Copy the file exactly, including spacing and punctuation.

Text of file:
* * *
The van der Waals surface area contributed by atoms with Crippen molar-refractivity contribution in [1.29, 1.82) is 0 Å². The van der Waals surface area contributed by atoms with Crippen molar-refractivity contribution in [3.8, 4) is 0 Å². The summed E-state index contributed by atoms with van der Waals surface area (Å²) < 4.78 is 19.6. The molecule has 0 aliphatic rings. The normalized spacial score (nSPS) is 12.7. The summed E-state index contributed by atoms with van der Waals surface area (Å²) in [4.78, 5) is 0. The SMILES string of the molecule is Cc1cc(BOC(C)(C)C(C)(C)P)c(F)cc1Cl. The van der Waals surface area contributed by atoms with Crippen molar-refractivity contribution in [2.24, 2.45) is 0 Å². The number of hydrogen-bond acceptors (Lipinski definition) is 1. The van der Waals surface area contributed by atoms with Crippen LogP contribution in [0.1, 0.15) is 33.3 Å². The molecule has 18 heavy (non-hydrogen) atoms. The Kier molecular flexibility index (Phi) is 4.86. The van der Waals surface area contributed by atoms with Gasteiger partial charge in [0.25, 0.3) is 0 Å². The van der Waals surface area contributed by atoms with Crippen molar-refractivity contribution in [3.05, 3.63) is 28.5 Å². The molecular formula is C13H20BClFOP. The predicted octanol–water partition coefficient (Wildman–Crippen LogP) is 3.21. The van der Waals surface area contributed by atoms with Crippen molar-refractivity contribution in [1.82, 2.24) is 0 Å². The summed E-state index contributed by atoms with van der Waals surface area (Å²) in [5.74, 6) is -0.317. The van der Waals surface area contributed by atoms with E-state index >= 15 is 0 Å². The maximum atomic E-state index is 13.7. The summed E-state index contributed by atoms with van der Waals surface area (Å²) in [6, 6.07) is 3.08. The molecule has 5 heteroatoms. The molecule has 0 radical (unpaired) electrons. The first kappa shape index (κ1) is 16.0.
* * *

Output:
The van der Waals surface area contributed by atoms with Crippen molar-refractivity contribution in [1.29, 1.82) is 0 Å². The van der Waals surface area contributed by atoms with Crippen molar-refractivity contribution in [3.8, 4) is 0 Å². The summed E-state index contributed by atoms with van der Waals surface area (Å²) < 4.78 is 19.6. The molecule has 0 aliphatic rings. The normalized spacial score (nSPS) is 12.7. The summed E-state index contributed by atoms with van der Waals surface area (Å²) in [4.78, 5) is 0. The SMILES string of the molecule is Cc1cc(BOC(C)(C)C(C)(C)P)c(F)cc1Cl. The van der Waals surface area contributed by atoms with Crippen molar-refractivity contribution in [2.24, 2.45) is 0 Å². The number of hydrogen-bond acceptors (Lipinski definition) is 1. The van der Waals surface area contributed by atoms with Crippen LogP contribution in [0.1, 0.15) is 33.3 Å². The molecule has 18 heavy (non-hydrogen) atoms. The Kier molecular flexibility index (Phi) is 4.86. The van der Waals surface area contributed by atoms with Gasteiger partial charge in [0.25, 0.3) is 0 Å². The van der Waals surface area contributed by atoms with Crippen molar-refractivity contribution in [3.05, 3.63) is 28.5 Å². The molecular formula is C13H20BClFOP. The predicted octanol–water partition coefficient (Wildman–Crippen LogP) is 3.21. The van der Waals surface area contributed by atoms with Crippen molar-refractivity contribution in [1.82, 2.24) is 0 Å². The summed E-state index contributed by atoms with van der Waals surface area (Å²) in [5.74, 6) is -0.317. The van der Waals surface area contributed by atoms with E-state index >= 15 is 0 Å². The maximum atomic E-state index is 13.7. The summed E-state index contributed by atoms with van der Waals surface area (Å²) in [6, 6.07) is 3.08. The molecule has 5 heteroatoms. The molecule has 0 radical (unpaired) electrons. The first kappa shape index (κ1) is 16.0.